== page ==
12. Nov 18, 2018 #12

    mike fiore

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    ok what about something like a generator switch to allow power to go directly to tank or in colder months to thermostat then tank.
     
  13. Nov 18, 2018 #13

    3t44

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    dont know why that would be necessary.
    btw when a relay uses a 110v AC to 24vDC but controls a 240v AC large load ,what is that called?
     
  14. Nov 18, 2018 #14

    Mikey

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    I don't know that it's called anything special, but I'm not a control systems engineer. Relays can be specified by contact form, contact current rating, switching voltage, and a raft of other things. P&B is now another name, apparently (TE Connectivity Potter & Brumfield), but P&B used to be a very reliable name. If you truly need to monitor the tank temperature with a probe under the insulating bracket, it gets more complicated, and it may be hard to find a mechanical thermostat with a remote probe like that. But if the insulation is baggy enough, you could probably stuff something like the Cadet in there, just be careful not to let anything interfere with the thermostat contacts.
     
    Last edited: Nov 18, 2018
  15. Nov 19, 2018 #15

    FishScreener

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    For relays you spec the operating voltage of the coil, and a voltage for the contacts.
     
  16. Nov 19, 2018 #16

    3t44

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    I will need to replace my Lochnvar 40 ga unit soon...its 12 years old. I was thinking of the Rheem 20 ga
    ..I dont need that much hot water and its about 350$. Would that model have a thermostat that lets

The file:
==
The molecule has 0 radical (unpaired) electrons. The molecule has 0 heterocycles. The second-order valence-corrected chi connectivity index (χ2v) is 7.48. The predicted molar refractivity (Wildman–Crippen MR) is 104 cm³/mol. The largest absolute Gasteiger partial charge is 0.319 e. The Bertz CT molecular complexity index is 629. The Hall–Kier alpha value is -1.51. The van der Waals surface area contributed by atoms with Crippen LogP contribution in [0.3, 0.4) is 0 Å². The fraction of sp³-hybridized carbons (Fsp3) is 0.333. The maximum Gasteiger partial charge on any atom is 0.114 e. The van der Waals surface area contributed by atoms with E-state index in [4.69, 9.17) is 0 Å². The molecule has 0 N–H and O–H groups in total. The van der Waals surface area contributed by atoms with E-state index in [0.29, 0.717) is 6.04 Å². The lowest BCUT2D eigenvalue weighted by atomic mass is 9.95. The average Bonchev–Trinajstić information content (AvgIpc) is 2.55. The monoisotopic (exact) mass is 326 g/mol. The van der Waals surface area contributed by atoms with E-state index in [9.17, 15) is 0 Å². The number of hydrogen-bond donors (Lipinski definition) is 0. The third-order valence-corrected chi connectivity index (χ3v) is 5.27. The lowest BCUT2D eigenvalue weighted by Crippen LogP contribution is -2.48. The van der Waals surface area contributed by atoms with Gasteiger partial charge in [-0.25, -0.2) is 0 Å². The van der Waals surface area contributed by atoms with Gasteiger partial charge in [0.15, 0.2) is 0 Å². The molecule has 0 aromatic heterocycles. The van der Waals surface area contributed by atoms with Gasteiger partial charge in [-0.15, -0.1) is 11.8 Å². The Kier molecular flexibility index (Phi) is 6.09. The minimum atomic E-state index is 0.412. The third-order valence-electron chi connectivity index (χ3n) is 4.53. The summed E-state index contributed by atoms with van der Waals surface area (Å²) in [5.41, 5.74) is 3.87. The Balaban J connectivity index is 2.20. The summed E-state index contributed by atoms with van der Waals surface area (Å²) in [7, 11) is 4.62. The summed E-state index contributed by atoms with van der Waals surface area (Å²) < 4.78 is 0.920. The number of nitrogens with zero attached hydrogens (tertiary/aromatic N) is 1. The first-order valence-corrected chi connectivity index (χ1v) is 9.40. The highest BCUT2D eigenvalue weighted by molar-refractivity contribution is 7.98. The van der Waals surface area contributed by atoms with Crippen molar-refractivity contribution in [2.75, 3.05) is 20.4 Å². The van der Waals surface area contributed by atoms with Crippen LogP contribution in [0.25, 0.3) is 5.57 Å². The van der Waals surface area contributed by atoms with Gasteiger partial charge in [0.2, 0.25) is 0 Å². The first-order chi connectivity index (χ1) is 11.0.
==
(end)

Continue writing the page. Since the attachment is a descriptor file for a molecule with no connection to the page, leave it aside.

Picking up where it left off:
you select a temp of 40 F..??? What other units would have that?
     
  17. Nov 19, 2018 #17

    Diehard

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    What about the connecting piping? Aren't they subject to freezing as well?

    Not knowing all the details of concern, etc. I must ask, why not just drain the tank?

    Or calculate what the actual standby loss in electricity cost would amount to. All the trouble, cost and chance taking may not be worth the potential savings. I calculated this once many years ago and the unit I was looking at amounted to about 100 watts a day. In fact I bet there is info available some where listing that info based on differential temp and insulation.
     
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  18. Nov 20, 2018 #18

    3t44

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    100 watts at the lowest temp setting??
     
  19. Nov 21, 2018 #19

    PlumbGate

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    If your tank is located somewhere where freezing of the tank is a possibility, you need to properly winterize the entire setup or as Diehard said, you'll lose the pipes as well. Your hot water heater has very good insulation from heat loss your pipes will freeze well before the tank. If this is a vacation place or something like that you need to plan better.
     
  20. Nov 21, 2018 #20

    chiraldude

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    If this house has a furnace then set the thermostat for 40 degrees. If no furnace then a full winterization is needed. Drain all pipes and the water heater and pour RV antifreeze in all the traps (including toilets).